Job creation in the U.S. was stronger last year than previously estimated, but gains earlier in the expansion were less robust, according to the Labor Department’s benchmark annual revisions released Friday.
U.S. employers added 2.74 million workers to payrolls in 2015, better than the prior reading of 2.65 million. The average monthly gain was a robust 228,000, though the year’s increase was still weaker than 2014—the strongest year for job creation since 1999.
The economy added 3.02 million jobs in 2014, a slight downward revision from 3.12 million. Job gains for 2013 and 2012 were also recast lower.
The changes reflect the new employment benchmark figure established for March 2015, which showed the U.S. had 206,000 fewer total jobs than previously estimated. The new figure takes into account a comprehensive look at tax records and alters calculations for seasonal adjustments and other estimating tools.
Strong job creation in the second half of last year narrowed the downward revision for December’s total employment to 105,000. Friday’s revisions caused small changes to employment data back several decades.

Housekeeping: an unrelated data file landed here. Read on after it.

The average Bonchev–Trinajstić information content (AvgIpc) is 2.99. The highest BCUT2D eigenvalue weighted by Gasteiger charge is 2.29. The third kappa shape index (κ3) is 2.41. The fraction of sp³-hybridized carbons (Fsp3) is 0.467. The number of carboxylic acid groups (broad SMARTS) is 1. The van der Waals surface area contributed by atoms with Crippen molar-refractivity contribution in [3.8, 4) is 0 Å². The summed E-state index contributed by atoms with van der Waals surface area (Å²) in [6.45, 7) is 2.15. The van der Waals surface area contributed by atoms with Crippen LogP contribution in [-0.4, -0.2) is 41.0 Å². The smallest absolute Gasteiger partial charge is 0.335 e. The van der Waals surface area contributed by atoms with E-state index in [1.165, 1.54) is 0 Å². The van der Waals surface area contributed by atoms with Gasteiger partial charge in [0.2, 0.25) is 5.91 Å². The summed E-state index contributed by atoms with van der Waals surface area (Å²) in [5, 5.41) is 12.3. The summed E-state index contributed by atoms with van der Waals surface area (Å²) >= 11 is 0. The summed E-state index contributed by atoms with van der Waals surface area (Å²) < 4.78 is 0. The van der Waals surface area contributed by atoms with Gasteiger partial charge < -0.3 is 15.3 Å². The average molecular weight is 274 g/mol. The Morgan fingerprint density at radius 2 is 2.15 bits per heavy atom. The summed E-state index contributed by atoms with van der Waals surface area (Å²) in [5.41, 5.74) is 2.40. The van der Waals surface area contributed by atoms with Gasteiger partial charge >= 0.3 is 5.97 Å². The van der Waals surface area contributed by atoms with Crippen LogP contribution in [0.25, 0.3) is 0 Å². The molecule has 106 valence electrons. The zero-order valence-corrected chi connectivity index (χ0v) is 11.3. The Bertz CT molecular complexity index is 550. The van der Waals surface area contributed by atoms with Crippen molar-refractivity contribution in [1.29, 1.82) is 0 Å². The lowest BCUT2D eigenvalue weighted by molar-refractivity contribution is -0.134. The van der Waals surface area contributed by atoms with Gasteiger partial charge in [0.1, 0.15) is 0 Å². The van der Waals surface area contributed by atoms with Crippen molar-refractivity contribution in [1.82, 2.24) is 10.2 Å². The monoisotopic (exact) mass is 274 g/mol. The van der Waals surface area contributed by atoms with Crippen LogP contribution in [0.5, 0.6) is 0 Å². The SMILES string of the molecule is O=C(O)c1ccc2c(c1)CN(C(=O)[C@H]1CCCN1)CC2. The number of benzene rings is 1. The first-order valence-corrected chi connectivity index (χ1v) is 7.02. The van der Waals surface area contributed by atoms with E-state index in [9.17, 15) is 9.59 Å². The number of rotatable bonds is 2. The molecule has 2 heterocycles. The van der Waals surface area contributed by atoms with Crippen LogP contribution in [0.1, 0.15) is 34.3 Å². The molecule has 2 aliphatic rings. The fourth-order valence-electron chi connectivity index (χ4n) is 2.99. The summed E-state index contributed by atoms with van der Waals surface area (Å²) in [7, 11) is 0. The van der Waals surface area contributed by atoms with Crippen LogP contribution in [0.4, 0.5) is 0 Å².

The largest downward revision came in the professional and business services category, which includes attorneys, accountants and temporary workers. That field has 110,000 fewer employees as of March than previously estimated.
Leisure and hospitality, including restaurant workers, had 45,000 fewer employees in March. Employment counts for the transportation and warehousing was 65,300 more in March the previously thought. Jobs at all levels of government were revised up by 60,000.
Month to month, April had the largest upward revision: 64,000 jobs. And March had the biggest downward revision: 35,000 jobs.
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